Media Attention

In June 2001, ABC News reported that while gang membership was down nationally in the United States, the Justice Department was alarmed about a growing problem: female gang membership. ABC News maintained that girls are “catching up with boys in this one area,” “joining gangs for the same reasons as the boys,” and involved in the same activities as boys: selling drugs and committing murder. The same story that opened with a proclamation of how overall gang membership was on the decline—as low as 20% in some areas—closed with a fear that the drug-selling, violent gang member—female gang member—is “everywhere” (Gibbs, 2001).

On February 23, 1992, the Philadelphia Inquirer ran a story subtitled “Troubled Girls, Troubling Violence” that asserted the following:

Girls are committing more violent crimes than ever before. Girls used to get in trouble like this mostly as accomplices of boys, but that’s no longer true. They don’t need the boys. And their attitudes toward their crimes are often as hard as the weapons they wield. While boys still account for the vast majority of juvenile crime, girls are starting to catch up (Santiago, 1992, p. A1).

Lastly, NBC News broadcast a story on its nightly news with an eye-opening observation:

Gone are the days when girls were strictly sidekicks for male gang members, around merely to provide sex and money and run guns and drugs. Now girls also do shooting… The new members, often as young as twelve, are the most violent… Ironic as it is, just as women are becoming more powerful in business and government, the same thing is happening in gangs (NBC, 1993).

These stories are only a few examples of the many media accounts that have appeared since the “liberation hypothesis” that linked female (social) equality to young females’ participation in gangs.

The Female Path to Juvenile Injustice
According to the Bureau of Justice Statistics, 1999, Women Offenders:

• Sixty percent of females under correctional authority report that they were physically or sexually assaulted at some time in their lives.

• Sixty-nine percent reported that the assaults happened prior to the age of 18.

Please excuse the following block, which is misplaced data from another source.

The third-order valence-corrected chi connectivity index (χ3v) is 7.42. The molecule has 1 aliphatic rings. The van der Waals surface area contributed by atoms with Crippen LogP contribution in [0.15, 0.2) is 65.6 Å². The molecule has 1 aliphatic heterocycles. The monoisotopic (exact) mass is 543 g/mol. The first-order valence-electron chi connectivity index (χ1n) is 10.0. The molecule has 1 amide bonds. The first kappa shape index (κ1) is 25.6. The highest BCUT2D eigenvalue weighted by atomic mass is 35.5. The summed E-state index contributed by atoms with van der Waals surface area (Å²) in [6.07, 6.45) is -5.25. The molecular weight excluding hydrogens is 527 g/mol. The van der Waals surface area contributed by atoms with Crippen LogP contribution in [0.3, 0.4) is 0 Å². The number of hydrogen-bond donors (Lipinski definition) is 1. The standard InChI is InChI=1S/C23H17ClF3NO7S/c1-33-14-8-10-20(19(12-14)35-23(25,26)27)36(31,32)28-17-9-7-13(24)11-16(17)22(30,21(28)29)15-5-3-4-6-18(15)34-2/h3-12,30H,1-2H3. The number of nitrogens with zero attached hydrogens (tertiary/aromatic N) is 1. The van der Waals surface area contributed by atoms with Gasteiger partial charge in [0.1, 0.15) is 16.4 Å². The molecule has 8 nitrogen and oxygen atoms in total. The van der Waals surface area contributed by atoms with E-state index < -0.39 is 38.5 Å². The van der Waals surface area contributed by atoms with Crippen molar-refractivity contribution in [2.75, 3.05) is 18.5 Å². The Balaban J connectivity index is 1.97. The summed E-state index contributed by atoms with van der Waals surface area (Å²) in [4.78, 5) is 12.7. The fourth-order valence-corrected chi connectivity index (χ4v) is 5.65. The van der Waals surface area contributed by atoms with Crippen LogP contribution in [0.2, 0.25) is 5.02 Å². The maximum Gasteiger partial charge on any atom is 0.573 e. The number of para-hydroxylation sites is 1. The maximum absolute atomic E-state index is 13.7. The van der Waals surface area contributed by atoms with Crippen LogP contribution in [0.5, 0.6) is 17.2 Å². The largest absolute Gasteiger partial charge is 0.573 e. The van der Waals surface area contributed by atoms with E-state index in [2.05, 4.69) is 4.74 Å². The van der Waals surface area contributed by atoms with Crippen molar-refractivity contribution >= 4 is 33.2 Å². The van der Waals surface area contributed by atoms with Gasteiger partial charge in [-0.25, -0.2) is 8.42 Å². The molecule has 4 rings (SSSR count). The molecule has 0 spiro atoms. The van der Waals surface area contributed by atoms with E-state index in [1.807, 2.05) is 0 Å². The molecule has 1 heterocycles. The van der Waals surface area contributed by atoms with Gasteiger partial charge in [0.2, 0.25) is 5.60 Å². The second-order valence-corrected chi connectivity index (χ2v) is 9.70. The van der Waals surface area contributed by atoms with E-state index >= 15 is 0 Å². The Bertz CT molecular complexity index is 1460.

• Thirty-two percent reported that they were abused by a family member, relative, or intimate acquaintance.

• Twenty percent of female offenders have spent time in the foster care system.

• Fifty-eight percent grew up in homes without both parents present.

• Thirty-four percent grew up in homes where the parents abused alcohol and/or drugs.

Recent national data show that girls are more likely than boys to be referred to the court system by sources other than law enforcement agencies (eg, parents, school) for behaviors such as running away, truancy, and incorrigibility. Similarly, it is the status offenses, as opposed to the actual crimes, that usually bring young females into the juvenile justice system. According to the Office of Juvenile Justice and Delinquency Prevention, the young female offender currently represents the fastest-growing segment of the juvenile justice system, with 645,000 arrests of females under the age of 18 nationwide in 2001 (Juvenile Arrest Statistics, 2001).

Many girls who enter the juvenile justice system come from unstable home environments or violent home lives and enter the system as runaways trying to escape abuse. It is often this initial status offense that introduces them to the juvenile justice system (Office of Justice Programs [OJP], 1998). In 2000, the percentage of arrests for female runaways was 59%, with 39% involving juveniles under the age of 15 (Snyder, 2002). Exactly what percentage of these runaways suffered physical, sexual, or emotional abuse at home is unclear, but what is clear is that these girls, in their will to escape, are determined to survive. For some, the thought of being arrested and taken somewhere where they will be better cared for may be a welcoming one. In fact, the reality they face is far harsher.